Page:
Desert Mountain compared its recent journey to a boxer. Mountain View compared Desert Mountain to the New York Giants.
Analogies were everywhere this week as the Toros and Wolves meet on Thursday night for the third time in two seasons. Desert Mountain won both of the 2012 matchups, including the first round of the playoffs, and the Toros know the Wolves are basically playing a playoff game this time around.
Desert Mountain (2-4) has hit rough times lately, especially defensively. The Wolves feel injuries have played a pivotal part of their recent downturn, and though not fully healthy, a methodical matriculation of returning players (especially in the secondary) provides optimism moving forward.
"Like a boxer, we’ve been knocked out and I think we’re catching our breath and can come out swinging," Wolves coach Tony Tabor said. "Hopefully we’ve regrouped and catch our breath and start playing some football. If we can weather this and get going and get some people back we can put some things together again."
Right about here is where Toros' coach Chad DeGrenier referenced Desert Mountain's recent struggles being akin to the 0-5 Giants, a team he felt is far superior than its record indicates. The Wolves are No. 21 in this week's Division playoff seeding, and while it's only Week 7, Desert Mountain is on the outside looking in with Skyline, Desert Ridge and Mesa left on the schedule. So there are possibly significant playoff repercussions at stake.
Sooner or later, DeGrenier said, they're coming.
"They’re going to snap out of it and you hope it’s not against you," he said. "In my opinion they’re as good as a 6-0 team. They’re good. Those kids are going to be ready."
Injuries may be a significant factor in the Wolves' wobbly times of late, but don't talk to Mountain View about injuries (or most schools, for that matter). The Toros have seen more than its share of starters go out with injuries, some of them season-ending.
Still, as DeGrenier noted in the team's 5-1 start to the season: "We’ve been putting band-aids on stuff and guys are stepping up."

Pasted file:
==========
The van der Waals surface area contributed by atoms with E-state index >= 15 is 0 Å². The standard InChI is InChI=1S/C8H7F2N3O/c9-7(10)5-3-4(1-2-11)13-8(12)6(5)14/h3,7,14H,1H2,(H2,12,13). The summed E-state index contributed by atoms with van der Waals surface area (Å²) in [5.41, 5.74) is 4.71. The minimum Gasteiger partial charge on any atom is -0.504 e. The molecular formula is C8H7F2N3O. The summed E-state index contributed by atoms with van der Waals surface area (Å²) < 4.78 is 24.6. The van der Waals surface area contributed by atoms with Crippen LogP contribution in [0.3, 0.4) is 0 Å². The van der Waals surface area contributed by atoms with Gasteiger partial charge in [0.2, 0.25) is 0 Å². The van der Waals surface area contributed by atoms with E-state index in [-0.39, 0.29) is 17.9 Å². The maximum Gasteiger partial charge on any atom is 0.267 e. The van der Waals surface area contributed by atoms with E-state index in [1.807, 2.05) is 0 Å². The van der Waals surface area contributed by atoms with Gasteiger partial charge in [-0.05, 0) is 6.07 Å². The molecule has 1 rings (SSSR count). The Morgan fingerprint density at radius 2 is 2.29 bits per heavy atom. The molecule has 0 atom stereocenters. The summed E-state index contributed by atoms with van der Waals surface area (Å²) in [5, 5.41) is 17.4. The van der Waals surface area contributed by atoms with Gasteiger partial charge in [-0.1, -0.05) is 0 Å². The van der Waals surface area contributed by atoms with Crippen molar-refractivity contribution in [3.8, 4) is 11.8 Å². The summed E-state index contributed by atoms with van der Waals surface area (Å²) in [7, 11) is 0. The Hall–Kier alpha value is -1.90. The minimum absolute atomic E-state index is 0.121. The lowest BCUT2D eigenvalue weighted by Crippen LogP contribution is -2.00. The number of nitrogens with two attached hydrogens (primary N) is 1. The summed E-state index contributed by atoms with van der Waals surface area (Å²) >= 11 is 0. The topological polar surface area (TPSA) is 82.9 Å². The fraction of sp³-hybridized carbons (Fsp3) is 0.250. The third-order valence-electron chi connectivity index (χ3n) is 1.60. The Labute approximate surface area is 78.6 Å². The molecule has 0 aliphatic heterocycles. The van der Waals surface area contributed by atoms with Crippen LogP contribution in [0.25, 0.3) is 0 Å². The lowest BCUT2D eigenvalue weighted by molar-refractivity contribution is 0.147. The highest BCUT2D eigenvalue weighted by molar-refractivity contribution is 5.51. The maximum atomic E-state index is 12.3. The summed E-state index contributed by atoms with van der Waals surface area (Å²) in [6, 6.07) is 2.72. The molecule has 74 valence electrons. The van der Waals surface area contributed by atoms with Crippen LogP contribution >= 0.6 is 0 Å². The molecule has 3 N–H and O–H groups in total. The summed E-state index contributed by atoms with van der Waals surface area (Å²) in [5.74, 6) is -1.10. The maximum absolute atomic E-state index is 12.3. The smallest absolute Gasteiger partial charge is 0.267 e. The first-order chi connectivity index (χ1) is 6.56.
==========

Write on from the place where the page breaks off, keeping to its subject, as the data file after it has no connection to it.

A defense led by Connor Ipsen, Erick Eckstein and Michael Barker has carried its weight in pivotal moments. John Clark (65.7 completion percentage, 19 TD, 2 INT) has been excellent at making the proper reads and avoiding turnovers, and Clark Brown and Robbie Millward have been consistent weapons for Clark.
The offensive line, one of the few parts of the Toros to remain (mostly) intact, has been a difference. The Toros ran for 160 yards last week against Skyline, and while it hasn't been statistically eye-popping, it's been effective and something the Toros have said they'd like to steadily increase its presence the rest of the way.
"We'll figure out a way. It's given a lot of other guys opportunities," DeGrenier said of the injuries. "We’ll put it on the o-line to keep us going. They’re the glue that’s keeping us going."
Mountain View's defense might have to assume the role of MVP for the Toros to win. Stopping Kyle Allen, a healthy Mark Andrews (though still playing with a minor tear in the meniscus ligament inside his knee), and Deion Warren running the ball are going to be the first order of business to have any chance against Desert Mountain's successful passing attack.
Otherwise, this could turn into a last-team-with-the-ball-wins kind of night.
If I really thought it was scheme or changes like that than we’d fix them, and we’ve been short-handed so new guys are coming into play and other guys start doing more than one person’s job, and that’s where we’re getting in trouble," Tabor said. "People are coming after us and we weren’t sneaking up on people (this season), no matter what you say. Football is a funny business. It’s one or two plays that makes a two- or three- or four-game difference."
Mark Heller is the East Valley Tribune sports editor. He can be reached at email@example.com or (480) 898-6576.